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Climate Phenomenon Influences England's Chances In The Australian Leg Of The Ashes Cricket Series

Date:
June 25, 2009
Source:
Wiley-Blackwell
Summary:
The El Nino Southern Oscillation phenomenon has been shown to have a significant effect on the results of the Ashes cricket series. When the series is held in Australia, the Australian Cricket team is more likely to succeed after El Nino years, while the England cricket team has a historically better record following La Nina years (the opposite phase), according to a study published in Weather.

The El Nino Southern Oscillation (ENSO) phenomenon has been shown to have a significant effect on the results of the Ashes cricket series. When the series is held in Australia, the Australian Cricket team is more likely to succeed after El Nino years, while the England cricket team has a historically better record following La Nina years (the opposite phase), according to a study published today in Weather.

ENSO is the largest mode of interannual climate variability in terms of globally averaged surface temperature and has important consequences for weather around the globe. There are two phases of ENSO; during the positive phase, known as El Nino, the eastern equatorial Pacific Ocean (west of the Galapagos Islands) warms by about 1 degree centigrade for a few months. For large areas of Australia this means a period of lower-than-average rainfall and higher-than-usual land-surface temperature. The La Nina phase (known as the negative phase) is a reverse of these conditions, with wetter conditions and a lower land-surface temperature.

The study analysed the results of the Ashes cricket matches held in Australia from 1882-2007 and found a strong correlation between the results and ENSO. During El Nino years, the Australian team won 13 out of 17 series played (76%), but only five out of the 13 played in La Nina years (38%). England has only won one Ashes series in the last 100 years following an El Nino event - the "Bodyline" series in 1932/33.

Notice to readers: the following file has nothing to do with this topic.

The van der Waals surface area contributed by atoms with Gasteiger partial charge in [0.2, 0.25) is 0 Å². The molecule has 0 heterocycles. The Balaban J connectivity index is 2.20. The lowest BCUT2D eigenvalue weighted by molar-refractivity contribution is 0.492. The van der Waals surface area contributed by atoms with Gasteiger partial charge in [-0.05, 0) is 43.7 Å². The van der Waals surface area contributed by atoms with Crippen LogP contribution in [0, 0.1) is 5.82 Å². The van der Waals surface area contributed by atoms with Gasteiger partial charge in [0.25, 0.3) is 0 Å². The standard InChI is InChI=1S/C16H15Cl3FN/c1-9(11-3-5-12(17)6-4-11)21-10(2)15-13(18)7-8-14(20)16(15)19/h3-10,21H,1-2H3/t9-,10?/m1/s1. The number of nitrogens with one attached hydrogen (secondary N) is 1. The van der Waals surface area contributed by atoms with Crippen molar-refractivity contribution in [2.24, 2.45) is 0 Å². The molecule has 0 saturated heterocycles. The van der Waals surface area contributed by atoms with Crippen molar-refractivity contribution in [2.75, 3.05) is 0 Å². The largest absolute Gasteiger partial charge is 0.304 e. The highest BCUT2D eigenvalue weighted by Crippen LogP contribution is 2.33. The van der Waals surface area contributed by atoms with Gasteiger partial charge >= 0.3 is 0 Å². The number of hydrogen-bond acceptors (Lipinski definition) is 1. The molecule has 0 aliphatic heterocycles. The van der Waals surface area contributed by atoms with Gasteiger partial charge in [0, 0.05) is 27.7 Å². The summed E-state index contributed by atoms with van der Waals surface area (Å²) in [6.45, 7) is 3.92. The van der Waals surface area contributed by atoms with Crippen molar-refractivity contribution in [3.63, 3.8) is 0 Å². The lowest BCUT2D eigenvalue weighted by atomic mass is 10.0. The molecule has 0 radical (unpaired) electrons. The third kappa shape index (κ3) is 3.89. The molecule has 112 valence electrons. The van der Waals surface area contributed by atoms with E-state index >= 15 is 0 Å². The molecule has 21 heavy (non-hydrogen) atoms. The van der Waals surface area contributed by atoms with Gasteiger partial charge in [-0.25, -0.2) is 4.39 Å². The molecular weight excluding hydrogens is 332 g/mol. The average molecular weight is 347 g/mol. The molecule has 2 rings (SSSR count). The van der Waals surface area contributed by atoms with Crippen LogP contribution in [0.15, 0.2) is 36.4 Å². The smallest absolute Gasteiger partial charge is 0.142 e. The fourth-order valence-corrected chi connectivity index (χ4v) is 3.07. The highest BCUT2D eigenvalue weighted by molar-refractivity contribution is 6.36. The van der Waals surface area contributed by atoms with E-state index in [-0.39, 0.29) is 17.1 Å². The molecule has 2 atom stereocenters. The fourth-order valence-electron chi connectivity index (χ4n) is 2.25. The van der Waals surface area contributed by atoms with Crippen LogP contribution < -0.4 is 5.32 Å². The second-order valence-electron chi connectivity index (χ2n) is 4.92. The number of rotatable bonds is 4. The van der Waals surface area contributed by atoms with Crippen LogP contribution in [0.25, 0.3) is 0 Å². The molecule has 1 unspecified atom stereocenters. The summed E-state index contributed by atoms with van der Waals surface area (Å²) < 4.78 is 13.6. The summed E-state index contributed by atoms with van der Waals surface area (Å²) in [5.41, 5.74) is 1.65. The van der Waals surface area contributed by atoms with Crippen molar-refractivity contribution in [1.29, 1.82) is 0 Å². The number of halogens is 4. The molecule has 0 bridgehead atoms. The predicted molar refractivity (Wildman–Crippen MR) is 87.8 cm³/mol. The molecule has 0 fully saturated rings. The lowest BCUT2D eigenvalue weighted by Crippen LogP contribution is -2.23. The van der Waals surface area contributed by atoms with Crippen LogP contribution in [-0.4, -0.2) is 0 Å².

Cricket pitch conditions can significantly affect the outcome of a match. The drier pitches, common for the duration of the El Nino period, are conducive to the faster style adopted by the Australian bowlers. In comparison, English bowlers tend to bowl with less speed and more swing as the wetter and cooler climate of English summers favours this technique.

"This study shows it may be possible to tell by next winter whether England has a better chance of success in the following Ashes series than previous tours," said study author Manoj Joshi, from the Walker Institute at The University of Reading.

"The study could even influence whether the England touring team should include more fast bowlers or more 'swing' bowlers," Joshi added. "However, it must be emphasised that this climatic effect is small compared to the human element, so whoever loses in 2010/11 can't use El Nino as an excuse."

Vice President of the Royal Meteorological Society, Philip Eden, commented on the research: "It is rare to find a piece of meteorological research directly related to professional sport… there should be more work like this. As a long-standing cricket supporter and England fan I believe that the England management should read this paper carefully and inwardly digest," and, continued Eden, "it could help us win in Australia next time."


Story Source:

The above story is based on materials provided by Wiley-Blackwell. Note: Materials may be edited for content and length.


Cite This Page:

Wiley-Blackwell. "Climate Phenomenon Influences England's Chances In The Australian Leg Of The Ashes Cricket Series." ScienceDaily. ScienceDaily, 25 June 2009. <www.sciencedaily.com/releases/2009/06/090625201816.htm>.
Wiley-Blackwell. (2009, June 25). Climate Phenomenon Influences England's Chances In The Australian Leg Of The Ashes Cricket Series. ScienceDaily. Retrieved July 31, 2014 from www.sciencedaily.com/releases/2009/06/090625201816.htm
Wiley-Blackwell. "Climate Phenomenon Influences England's Chances In The Australian Leg Of The Ashes Cricket Series." ScienceDaily. www.sciencedaily.com/releases/2009/06/090625201816.htm (accessed July 31, 2014).

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